Early design concept for a courtyard house project, image produced in AI art generator Midjourney

What work do you have and what kind of projects are you looking for?
We’ll be working with small and medium-sized practices that don’t have much in-house tech R&D. We bring large client and project delivery experience in house and we’re now partnering as a UX Advisor for Preoptima, which is a UK start-up focused on using AI for live carbon prediction as a design driver. At the same time, we’re taking meetings with 'generative-curious' clients and developers that we hope to collaborate directly with soon.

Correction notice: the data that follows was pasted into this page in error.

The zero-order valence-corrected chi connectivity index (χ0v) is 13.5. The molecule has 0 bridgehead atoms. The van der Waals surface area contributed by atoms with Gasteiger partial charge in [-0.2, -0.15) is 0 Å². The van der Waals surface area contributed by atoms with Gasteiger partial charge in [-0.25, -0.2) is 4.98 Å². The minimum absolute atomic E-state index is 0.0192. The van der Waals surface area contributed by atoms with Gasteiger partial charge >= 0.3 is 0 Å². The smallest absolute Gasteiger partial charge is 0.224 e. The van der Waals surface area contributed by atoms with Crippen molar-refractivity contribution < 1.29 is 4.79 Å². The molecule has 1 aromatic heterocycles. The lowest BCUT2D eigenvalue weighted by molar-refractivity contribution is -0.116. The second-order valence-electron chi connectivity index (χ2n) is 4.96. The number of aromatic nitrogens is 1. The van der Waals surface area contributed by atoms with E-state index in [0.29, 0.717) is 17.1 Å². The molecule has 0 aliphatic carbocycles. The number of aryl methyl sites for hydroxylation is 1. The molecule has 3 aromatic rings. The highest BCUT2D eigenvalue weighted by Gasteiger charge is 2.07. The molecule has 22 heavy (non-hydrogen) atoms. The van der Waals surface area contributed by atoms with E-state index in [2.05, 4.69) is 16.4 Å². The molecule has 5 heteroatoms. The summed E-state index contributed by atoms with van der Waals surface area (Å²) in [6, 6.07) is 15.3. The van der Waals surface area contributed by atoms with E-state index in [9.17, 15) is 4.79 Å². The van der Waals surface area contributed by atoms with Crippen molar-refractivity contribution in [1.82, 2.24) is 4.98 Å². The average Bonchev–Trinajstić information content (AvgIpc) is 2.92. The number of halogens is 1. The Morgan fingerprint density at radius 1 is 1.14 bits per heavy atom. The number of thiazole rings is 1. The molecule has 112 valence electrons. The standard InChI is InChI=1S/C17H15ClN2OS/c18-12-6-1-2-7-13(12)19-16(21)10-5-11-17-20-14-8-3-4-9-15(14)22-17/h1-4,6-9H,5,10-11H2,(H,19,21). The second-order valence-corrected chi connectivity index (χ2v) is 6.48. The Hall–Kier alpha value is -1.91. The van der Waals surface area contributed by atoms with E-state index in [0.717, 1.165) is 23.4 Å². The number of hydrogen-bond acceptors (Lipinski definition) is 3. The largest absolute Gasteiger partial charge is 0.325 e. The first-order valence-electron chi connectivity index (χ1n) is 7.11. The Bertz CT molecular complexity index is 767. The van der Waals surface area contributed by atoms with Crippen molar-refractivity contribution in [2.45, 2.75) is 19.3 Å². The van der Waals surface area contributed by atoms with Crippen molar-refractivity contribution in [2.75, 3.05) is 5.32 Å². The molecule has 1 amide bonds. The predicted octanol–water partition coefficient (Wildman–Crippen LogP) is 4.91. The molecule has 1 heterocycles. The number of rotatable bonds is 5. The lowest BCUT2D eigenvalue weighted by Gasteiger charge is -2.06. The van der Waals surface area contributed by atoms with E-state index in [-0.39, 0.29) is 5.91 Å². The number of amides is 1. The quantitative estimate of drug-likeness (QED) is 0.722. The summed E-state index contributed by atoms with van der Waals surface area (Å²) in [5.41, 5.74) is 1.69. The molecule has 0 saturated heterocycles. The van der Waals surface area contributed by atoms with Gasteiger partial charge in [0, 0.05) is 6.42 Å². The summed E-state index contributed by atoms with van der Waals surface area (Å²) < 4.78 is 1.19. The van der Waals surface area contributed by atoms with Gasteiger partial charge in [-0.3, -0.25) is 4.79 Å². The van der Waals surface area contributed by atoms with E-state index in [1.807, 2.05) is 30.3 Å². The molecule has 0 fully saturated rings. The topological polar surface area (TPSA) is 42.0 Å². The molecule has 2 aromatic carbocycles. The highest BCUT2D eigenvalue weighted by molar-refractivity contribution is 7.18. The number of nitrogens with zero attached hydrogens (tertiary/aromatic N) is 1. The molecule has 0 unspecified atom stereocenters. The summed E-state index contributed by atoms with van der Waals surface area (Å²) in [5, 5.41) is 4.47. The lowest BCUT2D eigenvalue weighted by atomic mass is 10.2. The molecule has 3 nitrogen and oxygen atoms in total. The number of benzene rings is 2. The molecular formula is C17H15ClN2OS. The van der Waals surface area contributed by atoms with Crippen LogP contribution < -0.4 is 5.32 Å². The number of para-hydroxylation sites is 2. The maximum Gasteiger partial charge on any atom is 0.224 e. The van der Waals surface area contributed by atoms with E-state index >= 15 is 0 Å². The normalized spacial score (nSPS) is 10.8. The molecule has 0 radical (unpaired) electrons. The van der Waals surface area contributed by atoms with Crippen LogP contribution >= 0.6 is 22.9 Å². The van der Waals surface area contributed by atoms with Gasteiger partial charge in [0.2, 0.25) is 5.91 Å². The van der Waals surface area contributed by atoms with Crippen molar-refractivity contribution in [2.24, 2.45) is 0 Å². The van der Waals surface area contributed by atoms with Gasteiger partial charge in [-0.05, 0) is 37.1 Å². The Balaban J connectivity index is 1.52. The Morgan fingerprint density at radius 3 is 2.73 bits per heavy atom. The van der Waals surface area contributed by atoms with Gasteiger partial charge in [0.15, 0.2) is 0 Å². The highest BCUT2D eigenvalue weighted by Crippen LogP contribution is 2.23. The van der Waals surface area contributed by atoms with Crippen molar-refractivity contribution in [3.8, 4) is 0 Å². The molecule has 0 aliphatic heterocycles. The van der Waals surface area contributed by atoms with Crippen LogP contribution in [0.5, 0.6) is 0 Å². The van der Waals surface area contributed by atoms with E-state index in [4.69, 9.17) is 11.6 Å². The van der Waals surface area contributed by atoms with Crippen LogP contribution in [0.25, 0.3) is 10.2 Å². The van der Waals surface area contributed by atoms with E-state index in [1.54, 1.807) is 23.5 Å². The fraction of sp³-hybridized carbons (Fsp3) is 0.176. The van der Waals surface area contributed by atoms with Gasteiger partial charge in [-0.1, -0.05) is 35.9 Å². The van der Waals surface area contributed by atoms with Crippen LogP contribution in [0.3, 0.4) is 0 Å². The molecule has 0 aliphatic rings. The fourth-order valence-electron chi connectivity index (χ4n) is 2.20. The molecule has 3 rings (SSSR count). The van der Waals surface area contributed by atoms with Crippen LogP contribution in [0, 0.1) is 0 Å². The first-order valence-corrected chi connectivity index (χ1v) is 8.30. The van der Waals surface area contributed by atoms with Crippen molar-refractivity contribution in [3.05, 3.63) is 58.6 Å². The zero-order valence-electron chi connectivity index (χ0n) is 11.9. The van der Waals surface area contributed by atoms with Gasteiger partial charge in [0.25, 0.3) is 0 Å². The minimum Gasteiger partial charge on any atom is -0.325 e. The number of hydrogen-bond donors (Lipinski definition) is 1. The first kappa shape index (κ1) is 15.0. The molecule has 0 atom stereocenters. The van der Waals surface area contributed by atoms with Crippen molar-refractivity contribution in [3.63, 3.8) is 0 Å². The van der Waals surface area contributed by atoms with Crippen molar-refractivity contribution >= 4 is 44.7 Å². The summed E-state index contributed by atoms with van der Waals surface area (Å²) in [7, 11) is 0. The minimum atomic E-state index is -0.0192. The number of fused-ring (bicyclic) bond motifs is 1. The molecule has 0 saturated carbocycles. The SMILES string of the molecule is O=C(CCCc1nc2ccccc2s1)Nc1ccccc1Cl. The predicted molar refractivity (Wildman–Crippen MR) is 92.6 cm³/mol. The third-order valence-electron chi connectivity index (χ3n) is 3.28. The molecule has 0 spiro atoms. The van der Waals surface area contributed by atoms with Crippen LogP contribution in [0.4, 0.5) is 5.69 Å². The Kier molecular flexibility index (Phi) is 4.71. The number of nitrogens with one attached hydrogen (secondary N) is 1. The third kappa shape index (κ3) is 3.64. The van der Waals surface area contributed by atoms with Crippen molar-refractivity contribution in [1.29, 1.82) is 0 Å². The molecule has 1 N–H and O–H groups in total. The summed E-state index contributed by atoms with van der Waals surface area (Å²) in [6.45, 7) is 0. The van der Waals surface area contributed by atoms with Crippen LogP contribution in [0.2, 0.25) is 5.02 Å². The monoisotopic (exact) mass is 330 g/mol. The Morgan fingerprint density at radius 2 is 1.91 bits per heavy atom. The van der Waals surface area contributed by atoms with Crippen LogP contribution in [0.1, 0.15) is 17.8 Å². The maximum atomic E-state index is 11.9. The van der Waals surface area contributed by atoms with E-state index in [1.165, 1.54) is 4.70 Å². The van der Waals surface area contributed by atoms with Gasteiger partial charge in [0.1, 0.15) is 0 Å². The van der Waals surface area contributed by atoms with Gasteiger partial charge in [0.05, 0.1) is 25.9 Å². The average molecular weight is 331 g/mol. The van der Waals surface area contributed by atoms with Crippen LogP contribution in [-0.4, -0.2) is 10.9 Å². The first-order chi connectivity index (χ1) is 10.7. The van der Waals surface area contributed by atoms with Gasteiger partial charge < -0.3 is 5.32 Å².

We’re about to start doing a series of training workshops with practices in London to demonstrate what can be done with the new toolset. When I meet clients, I tend to find they are all looking to apply the potential of AI in slightly different ways depending on their sector specialism.

I’ve heard some novel ideas, such as commercial retrofit for upcoming EPC upgrades, rapid carbon prediction to assess demolition alternatives, live testing of different housing prototypes at a masterplan scale, and building compliance co-pilots to help with the Building Safety Act. These are all ideas that could be built and that we wouldn’t have been considering a year ago.

What are your ambitions?
Things are moving fast and six months feels like a long period of change at the moment. We will go wherever we can be most impactful. I’m planning to run this like a start-up, to stay lean and pivot to where our clients tell us there is value.